American Express Co.’s net income grew 9 percent in the second quarter, as spending by cardholders increased and the credit card issuer set aside less money to cover potential credit losses. A one-time gain related to the company’s business travel division also helped boost results.
The New York company’s latest earnings beat Wall Street’s expectations, but its 5 percent increase in revenue fell short.
Spending by holders of American Express cards grew 9 percent during the April-June period, reflecting gains in the U.S. and abroad. That helped drive U.S. card services revenue up 6 percent to $4.5 billion, while international card services revenue rose 7 percent to $1.4 billion.
Card loan balances grew 6 percent in the U.S. from a year earlier and 5 percent globally.
“Our loan growth continues to come primarily from greater spending by our card members and is not due to any significant change in our underwriting strategy,” Jeff Campbell, American Express’ chief financial officer, said during a conference call with Wall Street analysts.
American Express cardholders tend to be more affluent than other credit card users, which is one reason the company has done well as the nation’s economy has gradually improved since the recession.
This year, the economy is showing more robust signs of growth, with employers adding an average of 230,000 jobs a month in the first half of the year, up from 194,000 a month in 2013. That’s helped knock down the unemployment rate to 6.1 percent, the lowest in nearly six years.
Meanwhile, consumer spending at retail stores picked up an average of 0.5 percent in the April-June quarter after a severe winter weighed on sales earlier this year.
Increased retail spending can help drive profits for credit card issuers like American Express. All told, U.S. credit card debt is up 2.5 percent over the past year, according to the Federal Reserve.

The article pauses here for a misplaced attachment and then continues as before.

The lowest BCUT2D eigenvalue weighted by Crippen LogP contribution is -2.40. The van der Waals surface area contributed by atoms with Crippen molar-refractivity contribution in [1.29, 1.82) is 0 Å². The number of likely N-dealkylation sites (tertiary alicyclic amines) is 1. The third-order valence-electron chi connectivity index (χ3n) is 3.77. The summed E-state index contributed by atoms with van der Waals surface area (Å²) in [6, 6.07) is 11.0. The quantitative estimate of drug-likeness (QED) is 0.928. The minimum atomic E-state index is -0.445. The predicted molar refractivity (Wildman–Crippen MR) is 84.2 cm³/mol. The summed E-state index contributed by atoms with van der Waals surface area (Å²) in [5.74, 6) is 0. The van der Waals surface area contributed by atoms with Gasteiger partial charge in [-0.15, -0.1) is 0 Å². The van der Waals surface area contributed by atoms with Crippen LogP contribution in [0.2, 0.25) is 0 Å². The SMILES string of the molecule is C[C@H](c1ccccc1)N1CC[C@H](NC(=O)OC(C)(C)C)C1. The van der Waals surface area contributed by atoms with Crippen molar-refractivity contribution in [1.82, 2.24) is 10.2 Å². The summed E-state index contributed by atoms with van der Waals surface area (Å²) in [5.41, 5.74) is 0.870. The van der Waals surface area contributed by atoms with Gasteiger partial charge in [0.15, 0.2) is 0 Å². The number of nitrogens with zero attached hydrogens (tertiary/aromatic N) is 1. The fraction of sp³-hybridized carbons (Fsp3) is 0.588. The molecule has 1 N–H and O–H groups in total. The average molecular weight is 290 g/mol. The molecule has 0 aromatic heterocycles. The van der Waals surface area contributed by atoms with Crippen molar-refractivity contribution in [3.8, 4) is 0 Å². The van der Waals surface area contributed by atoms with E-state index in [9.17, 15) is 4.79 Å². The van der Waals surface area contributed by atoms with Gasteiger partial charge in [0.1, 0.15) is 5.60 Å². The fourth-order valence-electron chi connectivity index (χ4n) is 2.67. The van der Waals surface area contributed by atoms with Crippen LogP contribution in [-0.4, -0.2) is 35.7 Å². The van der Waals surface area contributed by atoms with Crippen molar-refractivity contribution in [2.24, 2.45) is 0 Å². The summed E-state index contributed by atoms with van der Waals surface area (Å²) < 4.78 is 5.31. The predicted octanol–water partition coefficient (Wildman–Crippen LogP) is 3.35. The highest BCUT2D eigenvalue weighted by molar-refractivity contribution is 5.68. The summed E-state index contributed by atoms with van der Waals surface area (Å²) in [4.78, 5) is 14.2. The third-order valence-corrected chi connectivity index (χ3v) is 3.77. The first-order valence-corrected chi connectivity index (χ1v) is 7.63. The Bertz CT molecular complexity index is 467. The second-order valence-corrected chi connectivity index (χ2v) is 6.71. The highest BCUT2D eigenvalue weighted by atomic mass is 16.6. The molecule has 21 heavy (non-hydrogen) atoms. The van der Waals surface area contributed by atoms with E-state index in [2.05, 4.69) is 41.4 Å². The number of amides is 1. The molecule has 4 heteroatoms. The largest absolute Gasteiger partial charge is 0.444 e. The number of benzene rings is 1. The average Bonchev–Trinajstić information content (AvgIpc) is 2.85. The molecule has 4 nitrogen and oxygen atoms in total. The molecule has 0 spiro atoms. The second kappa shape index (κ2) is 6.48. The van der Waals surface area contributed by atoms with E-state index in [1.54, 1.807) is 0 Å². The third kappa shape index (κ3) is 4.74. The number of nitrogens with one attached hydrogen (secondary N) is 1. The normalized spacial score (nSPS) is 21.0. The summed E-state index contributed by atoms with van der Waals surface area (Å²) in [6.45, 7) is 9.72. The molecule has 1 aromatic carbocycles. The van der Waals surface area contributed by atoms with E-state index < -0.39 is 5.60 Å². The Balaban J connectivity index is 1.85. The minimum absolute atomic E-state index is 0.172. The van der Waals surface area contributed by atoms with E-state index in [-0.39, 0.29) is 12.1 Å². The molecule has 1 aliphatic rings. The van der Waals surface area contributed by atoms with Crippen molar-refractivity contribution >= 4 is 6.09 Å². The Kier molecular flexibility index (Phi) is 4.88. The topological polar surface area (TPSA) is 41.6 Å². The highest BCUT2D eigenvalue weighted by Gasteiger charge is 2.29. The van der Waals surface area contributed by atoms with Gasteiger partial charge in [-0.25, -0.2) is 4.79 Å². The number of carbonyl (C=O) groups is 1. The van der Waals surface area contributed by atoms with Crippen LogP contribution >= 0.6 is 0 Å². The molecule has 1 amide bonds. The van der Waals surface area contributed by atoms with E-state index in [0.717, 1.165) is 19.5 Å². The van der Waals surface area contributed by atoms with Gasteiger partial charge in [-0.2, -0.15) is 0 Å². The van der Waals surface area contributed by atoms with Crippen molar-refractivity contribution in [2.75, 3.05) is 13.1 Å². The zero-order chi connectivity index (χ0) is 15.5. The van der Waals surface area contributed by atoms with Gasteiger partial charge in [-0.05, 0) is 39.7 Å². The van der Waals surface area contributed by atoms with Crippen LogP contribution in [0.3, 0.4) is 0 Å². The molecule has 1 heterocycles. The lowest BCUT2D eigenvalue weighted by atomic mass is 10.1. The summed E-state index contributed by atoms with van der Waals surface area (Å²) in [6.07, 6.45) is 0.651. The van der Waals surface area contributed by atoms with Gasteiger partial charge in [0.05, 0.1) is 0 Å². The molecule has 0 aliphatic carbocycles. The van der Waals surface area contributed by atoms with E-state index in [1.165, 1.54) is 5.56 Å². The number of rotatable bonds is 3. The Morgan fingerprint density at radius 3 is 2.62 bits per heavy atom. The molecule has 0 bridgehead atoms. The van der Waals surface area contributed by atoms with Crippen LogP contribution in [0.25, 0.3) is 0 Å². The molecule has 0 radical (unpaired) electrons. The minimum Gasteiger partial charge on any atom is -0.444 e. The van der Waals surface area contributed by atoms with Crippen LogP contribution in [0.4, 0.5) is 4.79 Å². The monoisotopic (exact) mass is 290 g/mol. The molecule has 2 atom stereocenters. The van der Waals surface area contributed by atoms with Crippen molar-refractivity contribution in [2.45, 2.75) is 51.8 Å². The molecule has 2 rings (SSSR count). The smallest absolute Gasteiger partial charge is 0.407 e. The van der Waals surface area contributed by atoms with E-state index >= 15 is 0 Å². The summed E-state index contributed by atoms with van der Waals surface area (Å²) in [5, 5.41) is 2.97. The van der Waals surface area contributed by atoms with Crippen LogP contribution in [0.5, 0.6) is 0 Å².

This spring, American Express sold half of its stake in its business-travel division for $900 million to an investor group led by Certares International Bank. The move created a joint venture that operates the business under the American Express Global Business Travel name.
That transaction, which closed at the end of June, led to the one-time gain of $626 million during the quarter.
Non-interest revenue, including card and travel commission fees, rose 4 percent to $7.34 billion.
American Express’ provision for losses declined to 6 percent to $489 million.
Expenses edged higher as the company spent more on marketing and cardholder reward programs.
All told, American Express’ profit increased to $1.52 billion, or $1.43 per share, from $1.39 billion, or $1.27 per share, in the same quarter a year earlier.
The average per-share estimate of analysts surveyed by Zacks Investment Research was for profit of $1.38.
The company said revenue rose 5 percent to $8.66 billion from $8.25 billion in the same quarter a year earlier. Analysts expected $8.67 billion, according to Zacks.
American Express shares tacked on 17 cents to $91.88 in after-hours trading. The stock closed down 15 cents at $91.71 in regular trading Tuesday.